In Carmilla and “The Vampyre” the authors use storytelling and descriptive language to address conventions about sexuality in European culture in the 19th century. The ideas first started in these works helped to define the vampire genre and helped to challenge established religious, cultural, and gender roles of the era. In “The Vampyre”, Polidori
In a particular addition of Bram Stoker’s novel Dracula, Maurice Hindle had suggested that “sex was the monster Stoker feared most.” This essay will examine the examples of this statement in the Dracula text, focusing on female sexuality. The essay will also briefly look at an article Stoker had written after Dracula which also displays Stoker’s fear.
I have had a long attraction to vampires ever since I was a young person. I remember watching the movie INTERVIEW WITH THE VAMPIRE (1994) for the first time, I was mesmerized. Louis played by the actor Brad Pitt and Le Stat played by Tom Cruise were sophisticated, worldly, exciting and most of all sexy. They were not sexy in the traditional sense of “tall, dark and handsome”, more like pale and with sunken in eyes, but yet I found myself deeply attracted to them. I found their lure and mysteriousness sexy and exciting. I found myself wanting more. I often attribute my birthday being on Friday the 13th to my interest in what most people would fear, my love for vampires. And even though you do not see any character in the film have sex. The overwhelming sexual tension in the film makes the air thick. The common mix of sexuality and fear is what fuels our desires towards the undead, and such is the case in Interview With a Vampire. In my paper, I plan to discuss the mix of sexuality and fear in reference to the film.
Society has set rules in place that are constricting of new ideas and behaviours. If history has taught us anything, it is that we as a society need to be more open minded, specifically with sexuality. It is 2015 and we are aware that woman’s sexuality is a very real thing that should be celebrated, ‘The company of Wolves’ shows us that we haven’t always embraced woman’s sexuality with open arms. Throughout history people who were homosexual were often thought of at sinners, rebellious or even possibly having a mental illness. ‘Dracula’ has undertones of homosexuality but does it ever so slightly that society didn’t know what to make of it. Dracula is a rich, established vampire who might be gay, this thought is allowing people to get used to the idea that homosexuality doesn’t make you evil. ‘The Company of Wolves’ and ‘Dracula are both stories that deal with repressing sexuality, pushing the boundaries of society’s “normality” and embracing new generations and ideas. The characters Dracula and the Wolf both represent anxieties about sexuality, i.e homosexuality and woman’s sexuality, and at one point being unheard of or unspoken about by society.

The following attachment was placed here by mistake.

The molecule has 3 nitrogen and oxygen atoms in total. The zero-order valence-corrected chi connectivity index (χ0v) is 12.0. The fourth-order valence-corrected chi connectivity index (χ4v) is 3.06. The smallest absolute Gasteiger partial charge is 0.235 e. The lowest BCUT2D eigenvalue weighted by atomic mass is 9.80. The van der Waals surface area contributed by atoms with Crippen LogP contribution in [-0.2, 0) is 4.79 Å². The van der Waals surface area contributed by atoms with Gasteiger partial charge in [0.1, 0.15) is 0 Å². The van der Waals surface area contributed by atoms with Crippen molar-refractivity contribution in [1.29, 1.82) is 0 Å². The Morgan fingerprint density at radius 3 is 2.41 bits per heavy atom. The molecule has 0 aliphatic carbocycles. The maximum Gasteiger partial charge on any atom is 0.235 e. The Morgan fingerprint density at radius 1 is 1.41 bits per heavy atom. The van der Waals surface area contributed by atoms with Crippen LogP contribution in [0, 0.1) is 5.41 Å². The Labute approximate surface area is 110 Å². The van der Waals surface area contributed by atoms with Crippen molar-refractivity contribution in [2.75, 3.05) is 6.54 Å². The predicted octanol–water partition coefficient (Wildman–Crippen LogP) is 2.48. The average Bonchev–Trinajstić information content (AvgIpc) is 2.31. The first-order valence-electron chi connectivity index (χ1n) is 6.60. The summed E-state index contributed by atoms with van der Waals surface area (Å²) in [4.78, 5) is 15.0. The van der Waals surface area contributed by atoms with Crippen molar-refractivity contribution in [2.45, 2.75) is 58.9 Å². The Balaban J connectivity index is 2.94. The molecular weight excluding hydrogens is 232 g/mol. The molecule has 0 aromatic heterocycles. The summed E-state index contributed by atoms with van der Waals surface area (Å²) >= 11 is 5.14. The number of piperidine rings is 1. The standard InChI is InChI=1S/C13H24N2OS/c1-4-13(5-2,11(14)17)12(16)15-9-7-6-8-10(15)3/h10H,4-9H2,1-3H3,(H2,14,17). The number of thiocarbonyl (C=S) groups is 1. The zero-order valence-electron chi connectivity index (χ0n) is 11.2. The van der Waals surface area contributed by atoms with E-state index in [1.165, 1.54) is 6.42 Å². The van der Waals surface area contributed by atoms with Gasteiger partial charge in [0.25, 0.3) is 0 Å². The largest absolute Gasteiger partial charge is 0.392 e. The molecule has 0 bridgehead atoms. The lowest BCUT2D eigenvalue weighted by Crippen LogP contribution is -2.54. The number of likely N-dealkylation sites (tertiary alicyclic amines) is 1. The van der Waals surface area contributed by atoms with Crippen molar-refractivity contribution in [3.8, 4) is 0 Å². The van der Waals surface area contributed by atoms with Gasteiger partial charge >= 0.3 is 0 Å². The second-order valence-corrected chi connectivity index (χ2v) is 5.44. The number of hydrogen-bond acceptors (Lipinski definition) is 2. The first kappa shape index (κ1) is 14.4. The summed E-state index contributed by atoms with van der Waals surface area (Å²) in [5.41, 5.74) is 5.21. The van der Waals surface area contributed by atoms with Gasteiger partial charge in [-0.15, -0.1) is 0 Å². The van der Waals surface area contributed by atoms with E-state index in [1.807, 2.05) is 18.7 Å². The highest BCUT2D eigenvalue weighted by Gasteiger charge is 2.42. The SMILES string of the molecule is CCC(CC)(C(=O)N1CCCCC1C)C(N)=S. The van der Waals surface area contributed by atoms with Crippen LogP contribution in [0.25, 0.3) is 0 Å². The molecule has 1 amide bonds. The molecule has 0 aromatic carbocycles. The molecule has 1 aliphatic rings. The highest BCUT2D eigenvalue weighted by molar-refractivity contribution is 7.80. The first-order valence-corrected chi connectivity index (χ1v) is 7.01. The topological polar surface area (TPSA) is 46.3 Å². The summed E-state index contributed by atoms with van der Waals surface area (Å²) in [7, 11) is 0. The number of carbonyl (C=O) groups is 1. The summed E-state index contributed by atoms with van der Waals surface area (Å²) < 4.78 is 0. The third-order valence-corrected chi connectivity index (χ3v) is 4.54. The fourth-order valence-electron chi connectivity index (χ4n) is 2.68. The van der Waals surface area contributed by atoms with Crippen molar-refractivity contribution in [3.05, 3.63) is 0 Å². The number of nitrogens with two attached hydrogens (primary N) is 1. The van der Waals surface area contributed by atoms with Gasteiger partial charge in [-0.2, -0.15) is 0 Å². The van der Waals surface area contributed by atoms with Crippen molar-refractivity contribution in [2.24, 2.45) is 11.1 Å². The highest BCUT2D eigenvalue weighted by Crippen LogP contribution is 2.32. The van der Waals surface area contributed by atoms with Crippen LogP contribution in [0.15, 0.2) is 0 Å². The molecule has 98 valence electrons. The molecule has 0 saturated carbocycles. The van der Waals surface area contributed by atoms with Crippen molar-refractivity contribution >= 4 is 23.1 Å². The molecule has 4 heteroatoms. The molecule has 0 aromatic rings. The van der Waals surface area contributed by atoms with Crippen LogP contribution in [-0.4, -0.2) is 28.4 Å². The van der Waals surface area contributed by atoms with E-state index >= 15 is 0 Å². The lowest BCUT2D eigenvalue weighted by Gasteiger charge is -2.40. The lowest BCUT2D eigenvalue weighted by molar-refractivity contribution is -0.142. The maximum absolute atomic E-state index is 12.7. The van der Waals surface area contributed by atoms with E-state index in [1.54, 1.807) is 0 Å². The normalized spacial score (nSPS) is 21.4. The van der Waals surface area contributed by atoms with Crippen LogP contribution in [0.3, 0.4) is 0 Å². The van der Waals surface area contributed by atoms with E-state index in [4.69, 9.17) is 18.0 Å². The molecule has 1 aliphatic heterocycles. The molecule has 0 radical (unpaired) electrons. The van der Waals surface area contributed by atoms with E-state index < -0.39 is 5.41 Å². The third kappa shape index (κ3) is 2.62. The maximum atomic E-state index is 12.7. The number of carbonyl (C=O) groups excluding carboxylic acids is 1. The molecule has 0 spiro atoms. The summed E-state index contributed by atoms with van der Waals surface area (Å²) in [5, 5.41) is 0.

The story of Dracula is well documented and has stood the test of time since it’s Victorian age creation. More times than not, literature writings are a reflection of the era from which they are produced. In the case of Dracula, Vampire literature expresses the fears of a society. Which leads me to the topic I chose to review: sexuality. The Victorian Era was viewed as a period diluted in intense sexual repression and I believe that Dracula effectively exploited this as the fear of sexuality was commonplace in the society. In this paper I will examine Bram Stoker’s Dracula and highlight his use of sexuality. I will analysis the female sexuality that is prevalent throughout the book, the complexities are at work within the text, and the
The first relationship explored in the novel, that of Dracula and Jonathan, defies the constraints of heteronormative sexuality. Dracula’s interest in seducing, penetrating and draining another male are desires that are acted out in the novel, however not solely by the Count himself, but instead by his three vampiric paramours. The homoerotic desire between Dracula and Jonathan is offered a feminine form for the masculine penetration that is being detailed (Craft,